THERE’S rarely been a better time to be a farmer in Central Queensland (CQ).
The region has just wrapped up a spectacular winter cropping season that has seen record-breaking yields and returns, particularly from chickpeas, and reports of some farmers making more from this year’s crop than what their farms are worth.
That’s not only good news for the region’s producers who can pay down debt, invest in plant upgrades and even have a long-overdue holiday, but the flow-on effects will be a big boost to local businesses and breathe new life into regional towns.
Importantly, it has given a much-needed boost to morale and lifted spirits throughout the community.
Queensland Department of Agriculture and Fisheries technical officer, Maurie Conway, said CQ had “hit the trifecta this year with big yields, big areas of crop and big prices”.
“It started off not so good because we had a dry February/March/April and it was looking drastic. Some people started to plant chickpeas because they could deep plant it, and that was good. But May/June/July were extraordinarily wet and really good for us,” he said.
“Because it was so wet, even the late planted chickpeas yielded extraordinarily well.”
Mr Conway said in the last couple of years the chickpea plant in CQ had been around 50,000ha and 80,000ha, but this year he estimated 120,000ha of chickpeas went in.
Many growers averaged 1.5 to 2.0 tonnes/hectare across their whole farms with the best farms as good as 2.5t/ha to 3.0t/ha and the best paddocks 3.5t/ha to 4.5t/ha.
But the crop wasn’t a certainty until it was harvested and safely in the bin.
“I think we dodged a bullet in the sense that there was Ascochyta blight, Botrytis grey mould and Phytophthora about. For us, Ascochyta is the scary one. There was some Ascochyta at Capella, Gindie and Theodore,” Mr Conway said.
“If there’d been one major rainfall event we could have had a disaster, but we got away with it.”
Mr Conway estimated the bountiful season would inject at least $200 million into the CQ economy.
“That is an extraordinary amount in one year. It will affect machinery sales, people will be looking for new silos, new sheds, improvements around the farms. I think it will also make a difference in the towns with new kitchens, new paint jobs. It has been a real injection into the spirit of the communities,” he said.
Emerald cotton, grain and beef cattle farmer, Nigel Burnett, said it had been a fantastic year for dryland and irrigated cropping in CQ.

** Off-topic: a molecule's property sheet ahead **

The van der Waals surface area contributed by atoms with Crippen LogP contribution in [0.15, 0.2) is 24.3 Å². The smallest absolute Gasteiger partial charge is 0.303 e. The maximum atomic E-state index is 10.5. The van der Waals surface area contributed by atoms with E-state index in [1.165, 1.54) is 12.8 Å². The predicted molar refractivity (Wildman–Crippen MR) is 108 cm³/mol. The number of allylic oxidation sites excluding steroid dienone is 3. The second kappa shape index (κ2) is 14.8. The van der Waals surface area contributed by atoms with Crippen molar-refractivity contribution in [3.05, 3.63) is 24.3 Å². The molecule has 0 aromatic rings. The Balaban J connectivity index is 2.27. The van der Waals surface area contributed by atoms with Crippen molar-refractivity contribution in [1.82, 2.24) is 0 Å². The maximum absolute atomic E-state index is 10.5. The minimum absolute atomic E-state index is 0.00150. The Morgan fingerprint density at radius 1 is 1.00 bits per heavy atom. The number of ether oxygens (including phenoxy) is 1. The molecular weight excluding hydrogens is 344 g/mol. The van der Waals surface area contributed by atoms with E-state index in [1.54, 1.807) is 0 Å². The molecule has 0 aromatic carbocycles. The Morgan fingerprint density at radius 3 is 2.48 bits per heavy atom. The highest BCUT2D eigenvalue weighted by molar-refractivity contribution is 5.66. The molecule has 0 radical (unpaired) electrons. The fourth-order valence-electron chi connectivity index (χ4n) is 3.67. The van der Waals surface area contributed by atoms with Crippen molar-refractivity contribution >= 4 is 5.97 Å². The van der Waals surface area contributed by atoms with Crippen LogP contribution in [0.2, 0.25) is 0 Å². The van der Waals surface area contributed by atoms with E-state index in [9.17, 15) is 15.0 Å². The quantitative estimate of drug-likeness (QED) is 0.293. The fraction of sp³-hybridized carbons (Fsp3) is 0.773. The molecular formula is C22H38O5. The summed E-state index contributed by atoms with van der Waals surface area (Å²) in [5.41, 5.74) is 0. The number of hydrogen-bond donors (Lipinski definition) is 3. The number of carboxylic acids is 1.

“Chickpeas have been a real success story in that you don’t usually get three things to line up: great growing season, high prices and good harvest conditions. People were able to get it off and get paid for it quickly,” he said.
“On our own farm across our chickpea country we yielded 2.8 tonnes/hectare. Other farms around the region have had yields of up to 3.0t/ha. It is a fantastic year.
“We had a really good run with harvest. Some people had issues with mould in chickpeas and a reduction in price, and logistical issues around harvest, but overall most people will be happy with the outcome.”
Valuer with Taylor Byrne at Emerald, Pat Lyons, said it had been the best winter cropping season he’d seen in the 25 years he had been in the district.
“It will be a good shot in the arm for growers because conditions haven’t been easy for farming in this part of the world for a number of years. It is a good opportunity for them to consolidate after those difficult years,” he said.
Mr Lyons said while there had been an uplift in land values in the area over the past 12 months, it was too early to attribute that to the outcome of this year’s crops.
Cropping land in Central Queensland has been ranging in value from $1700 to $2500/hectare.
“In the past 12 months, the market for farming country has been a little stronger, but there haven’t been a lot of transactions. I think the conditions are right for that to happen now. We will see an increased level of interest, and an increased level of interest generally results in an increase in value,” Mr Lyons said.